COLUMBUS (WCMH) — During an emergency, every second matters. But in Columbus, it can be hours after a 911 call until a police officer arrives.

Multiple viewers have contacted NBC4 Investigates, asking why it took Columbus police so long to respond to their calls for help. One of those callers was Teaira Gamble.

Gamble was on her lunch break on June 21. Her mother was in the car with her when another vehicle collided with theirs at the intersection of N. Napoleon Ave. and E. Broad St. According to Gamble, the traffic signal was out, so drivers were treating the intersection as a four-way stop.

The other driver involved sped away.

Gamble first called 911 to report the crash at 12:38 p.m. She told the dispatcher she was unable to get out of her vehicle because the driver’s side door was smashed in. Paramedics arrived within minutes to pry Gamble’s door open.

She and her mother were sore but OK. Gamble said they declined transport to the hospital, and kept waiting.

During that time, Gamble said the driver that hit her returned to the scene of the crash and threatened her, before leaving again.

“The lady that hit my car and ran just had the audacity to roll back past here and talk a whole bunch of (expletive), and then make threats and said she’s going to go get some people because we’re still sitting here,” Gamble told a dispatcher at 12:58 p.m. when she placed her second 911 call. “I need a police unit to come here because if they’re coming back with guns and something happens, that’s on y’all.”

Columbus dispatchers received eight 911 calls from Gamble and passersby over three-and-a-half hours related to the accident, according to records NBC4 Investigates requested from Columbus police.

During later calls, dispatchers told Gamble that officers were responding to higher priority calls and no one was available to help her.

According to the incident report, officers were dispatched to Gamble’s crash at 4:30 p.m. They arrived at the scene at 4:35 p.m., three hours and 57 minutes after Gamble placed her first call to 911.

“This should not have happened,” Gamble told NBC4 Investigates. “I just feel like I was totally neglected by the system.”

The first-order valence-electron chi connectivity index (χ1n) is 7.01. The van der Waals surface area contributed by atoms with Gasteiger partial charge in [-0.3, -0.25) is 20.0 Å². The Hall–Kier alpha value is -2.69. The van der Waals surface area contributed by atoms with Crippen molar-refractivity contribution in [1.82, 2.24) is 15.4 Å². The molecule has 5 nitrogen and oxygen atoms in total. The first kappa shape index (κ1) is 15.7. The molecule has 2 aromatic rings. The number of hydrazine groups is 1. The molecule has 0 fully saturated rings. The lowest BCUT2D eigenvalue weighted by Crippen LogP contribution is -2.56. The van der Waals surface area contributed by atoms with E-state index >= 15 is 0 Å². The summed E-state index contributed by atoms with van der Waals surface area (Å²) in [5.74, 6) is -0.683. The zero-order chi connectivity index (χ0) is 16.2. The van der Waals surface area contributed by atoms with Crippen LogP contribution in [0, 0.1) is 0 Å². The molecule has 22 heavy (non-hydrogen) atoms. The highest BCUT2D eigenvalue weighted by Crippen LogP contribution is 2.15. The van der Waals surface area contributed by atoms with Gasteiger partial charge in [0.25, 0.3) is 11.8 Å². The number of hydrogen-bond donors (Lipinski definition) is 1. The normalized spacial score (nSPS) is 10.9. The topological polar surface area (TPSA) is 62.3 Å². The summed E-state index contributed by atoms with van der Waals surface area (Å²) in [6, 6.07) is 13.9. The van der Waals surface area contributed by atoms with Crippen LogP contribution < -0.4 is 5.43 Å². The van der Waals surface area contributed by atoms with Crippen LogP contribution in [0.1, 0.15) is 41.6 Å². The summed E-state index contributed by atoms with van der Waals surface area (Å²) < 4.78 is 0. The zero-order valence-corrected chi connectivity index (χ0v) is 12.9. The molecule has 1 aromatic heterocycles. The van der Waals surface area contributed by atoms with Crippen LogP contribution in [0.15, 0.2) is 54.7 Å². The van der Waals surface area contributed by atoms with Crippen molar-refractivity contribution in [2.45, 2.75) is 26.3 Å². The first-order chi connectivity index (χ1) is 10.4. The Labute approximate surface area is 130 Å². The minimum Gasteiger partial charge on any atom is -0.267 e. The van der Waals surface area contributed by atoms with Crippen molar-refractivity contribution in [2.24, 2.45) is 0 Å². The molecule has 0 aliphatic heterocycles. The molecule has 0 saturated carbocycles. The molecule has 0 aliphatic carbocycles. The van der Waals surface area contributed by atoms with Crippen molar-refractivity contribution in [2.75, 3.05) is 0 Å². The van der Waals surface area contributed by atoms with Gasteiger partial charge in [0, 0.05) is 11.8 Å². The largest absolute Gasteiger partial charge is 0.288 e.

Officers took the report and found the other driver at fault for the wreck. That person still has not been located.

“There’s not a lot of trust with police in our community, and this is one of the prime examples why,” Gamble said. “When we actually need you to come out, you don’t respond to the situation.”

Gamble believes the four-hour response time cost the officers critical information.

“There were witnesses on the scene. They stayed on the scene for about an hour, waiting for the police to come just so that they could give their statement,” Gamble said. “And no one showed up.”

According to Sgt. James Fuqua, there were two high-priority calls that would have affected the response to Gamble’s crash.

The first came in at 12:36 p.m., two minutes before Gamble’s first call. According to Fuqua, a semi-truck jackknifed on US Hwy. 33 at Refugee Rd., tying up 11 patrol units until 3:48 p.m.

The second call was a shooting at 2:45 p.m. It happened on E. Livingston Ave. and tied up six patrol units.

Fuqua said Columbus dispatchers prioritize calls on a scale of 1 to 5, with 1 being the highest priority. Calls in which a person’s life is in danger or there is an imminent risk of bodily harm are given a 1, while minor infractions, like parking violations, are given a 5.

In Gamble’s case, Fuqua said her call was initially given a 2 because she requested a paramedic. But when she declined to be taken to the hospital, the call was bumped down to a 4.

Still, Columbus police acknowledge that long response times are an issue. During an interview with NBC4 Investigates last week, Chief Elaine Bryant said it’s a problem she’s looking into.

“I have not delved into the specifics in regards to how long it’s taking for nonviolent crimes and the response,” Bryant said after completing her first week on the job. “But that is going to be something that I’m going to look at across the board.”

Columbus is divided into five patrol zones, with four precincts in each zone. According to Fuqua, a minimum of five patrol units are on the streets in each precinct at a time. While he said that number is typically higher, he would not discuss specific numbers and times for tactical reasons.

Fuqua said understaffing is a long-standing issue at the root of the problem. The Columbus Division of Police is actively recruiting new officers, with the current application filing period closing on July 31.

“We are going to be extremely heavy in trying to recruit,” Bryant said. “Everywhere and everyone. We want to diversify and be inclusive, but we want to create equity.”

Bryant said she’d like to conduct outreach at local colleges and universities, and implement a “day-in-the-life” program that allows potential recruits to shadow officers on the job.

For more information on joining the Columbus Division of Police, click here.